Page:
Letters to the Editor.

LETTER – The school system deserves recognition for its handling of COVID

Dear editor,

There are so many workers and organizations which deserve hearty appreciation for the work done during the COVID pandemic, most obviously health-care workers.

I cannot imagine the challenges being faced, having no first-hand experience in those enterprises.

However, I do have experience in the school system, having spent my entire career in various roles as teacher, counsellor, principal of five schools (secondary, middle and elementary) and over seven years at the central office, six of those as superintendent of schools.

Educating thousands of children and teens every day is not an easy task. Ability levels can be astonishingly wide, even at the same grade level. Some grade seven students have reading ability approaching college levels, while others,for a wide variety of reasons, are unable to read past early grade levels. There are children and youth with physical challenges that require a full-time support aide who work alongside gifted athletes. There are students from affluent families and those with not enough to eat. Most students have parents who care and love them. Sadly, there is a minority of children who are left to virtually fend for themselves at an astonishingly young age.

The scale of the numbers, the range of ability, the variety of backgrounds, all combine to make educating children and teens in a safe environment a considerable challenge in any “normal” year. In an era of a pandemic, it must have been a colossal undertaking, and one the district has, by all reasonable measure, done exceedingly well.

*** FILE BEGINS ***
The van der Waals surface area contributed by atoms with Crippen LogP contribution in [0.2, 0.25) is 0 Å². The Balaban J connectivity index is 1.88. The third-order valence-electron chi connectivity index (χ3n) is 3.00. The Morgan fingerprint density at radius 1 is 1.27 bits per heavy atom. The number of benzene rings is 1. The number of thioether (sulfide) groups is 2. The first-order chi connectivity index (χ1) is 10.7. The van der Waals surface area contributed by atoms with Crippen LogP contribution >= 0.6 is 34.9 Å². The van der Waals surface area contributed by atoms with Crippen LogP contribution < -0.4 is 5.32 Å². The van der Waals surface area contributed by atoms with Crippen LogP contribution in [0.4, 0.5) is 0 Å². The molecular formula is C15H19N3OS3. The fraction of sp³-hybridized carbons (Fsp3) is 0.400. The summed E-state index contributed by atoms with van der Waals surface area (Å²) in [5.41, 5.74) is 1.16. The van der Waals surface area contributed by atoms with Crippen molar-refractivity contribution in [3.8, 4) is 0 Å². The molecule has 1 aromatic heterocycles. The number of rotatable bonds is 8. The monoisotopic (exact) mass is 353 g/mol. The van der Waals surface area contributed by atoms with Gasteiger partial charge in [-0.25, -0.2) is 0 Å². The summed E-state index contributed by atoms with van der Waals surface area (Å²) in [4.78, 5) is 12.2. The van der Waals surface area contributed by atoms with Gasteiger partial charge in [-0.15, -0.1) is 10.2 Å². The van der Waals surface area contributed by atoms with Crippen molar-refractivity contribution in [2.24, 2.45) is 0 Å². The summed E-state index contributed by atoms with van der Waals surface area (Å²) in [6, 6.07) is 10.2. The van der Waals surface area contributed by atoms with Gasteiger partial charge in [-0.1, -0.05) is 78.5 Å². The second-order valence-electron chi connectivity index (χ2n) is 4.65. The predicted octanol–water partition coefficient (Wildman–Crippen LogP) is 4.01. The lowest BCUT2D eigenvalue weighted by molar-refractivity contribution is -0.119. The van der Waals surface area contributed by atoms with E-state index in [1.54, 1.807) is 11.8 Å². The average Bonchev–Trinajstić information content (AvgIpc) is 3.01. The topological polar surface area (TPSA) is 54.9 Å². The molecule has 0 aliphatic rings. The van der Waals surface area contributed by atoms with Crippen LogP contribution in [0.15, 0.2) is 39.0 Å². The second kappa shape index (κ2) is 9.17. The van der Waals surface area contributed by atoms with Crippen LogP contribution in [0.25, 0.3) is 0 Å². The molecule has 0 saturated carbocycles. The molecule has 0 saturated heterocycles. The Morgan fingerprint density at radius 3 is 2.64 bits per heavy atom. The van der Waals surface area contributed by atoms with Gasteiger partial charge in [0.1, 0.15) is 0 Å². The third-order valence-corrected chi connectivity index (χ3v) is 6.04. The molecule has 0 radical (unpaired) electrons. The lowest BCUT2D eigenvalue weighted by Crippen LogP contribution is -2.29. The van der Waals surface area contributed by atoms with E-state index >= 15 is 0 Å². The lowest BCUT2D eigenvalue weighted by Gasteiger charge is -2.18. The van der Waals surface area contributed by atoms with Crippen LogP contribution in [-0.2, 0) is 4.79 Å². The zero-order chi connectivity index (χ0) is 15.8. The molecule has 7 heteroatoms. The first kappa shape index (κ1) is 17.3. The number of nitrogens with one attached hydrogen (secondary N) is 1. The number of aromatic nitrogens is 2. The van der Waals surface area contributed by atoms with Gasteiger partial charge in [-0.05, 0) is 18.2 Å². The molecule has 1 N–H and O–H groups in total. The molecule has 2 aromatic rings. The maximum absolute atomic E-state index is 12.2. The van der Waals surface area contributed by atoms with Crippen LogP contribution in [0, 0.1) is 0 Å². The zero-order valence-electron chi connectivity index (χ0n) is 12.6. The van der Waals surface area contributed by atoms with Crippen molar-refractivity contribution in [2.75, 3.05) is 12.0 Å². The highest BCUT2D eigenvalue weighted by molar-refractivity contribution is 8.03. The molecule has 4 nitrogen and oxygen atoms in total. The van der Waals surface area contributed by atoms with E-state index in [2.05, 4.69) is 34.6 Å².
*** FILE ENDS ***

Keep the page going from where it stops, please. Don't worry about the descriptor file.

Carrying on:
The first impulse is to focus on teachers – their instruction is, after all, the key component to education. The admirable work they have done in extremely trying circumstances must be recognized. However, they do not work in a vacuum. Teacher aides work daily with the most vulnerable students in the system. Principals and vice-principals have organized and/or operated the schools in ways never done before. Clerical personnel have answered queries and performed tasks in an atmosphere laden with much more anxiety than usual.

And any homeowner knows the tasks of keeping a house clean and safely maintained. In a time of a dangerous pandemic, that task, across dozens of buildings and acres of grounds, is almost unimaginable.

Central office employees, from payroll clerks, business, and financial personnel and HR specialists, to those co-ordinating district-wide responses, have supported the schools through what must be very stressful times.

It is also logical to assume that the support of parent advisory councils (PACs) has been a contributor to the overall system success to this point in time.

When it was announced that schools would be in session this fall, I must admit to having doubts about the wisdom of the decision. But by any reasonable standard, SD71 people have faced a daunting challenge with innovation and determination, and deserve kudos for their efforts.

Clyde Woolman,


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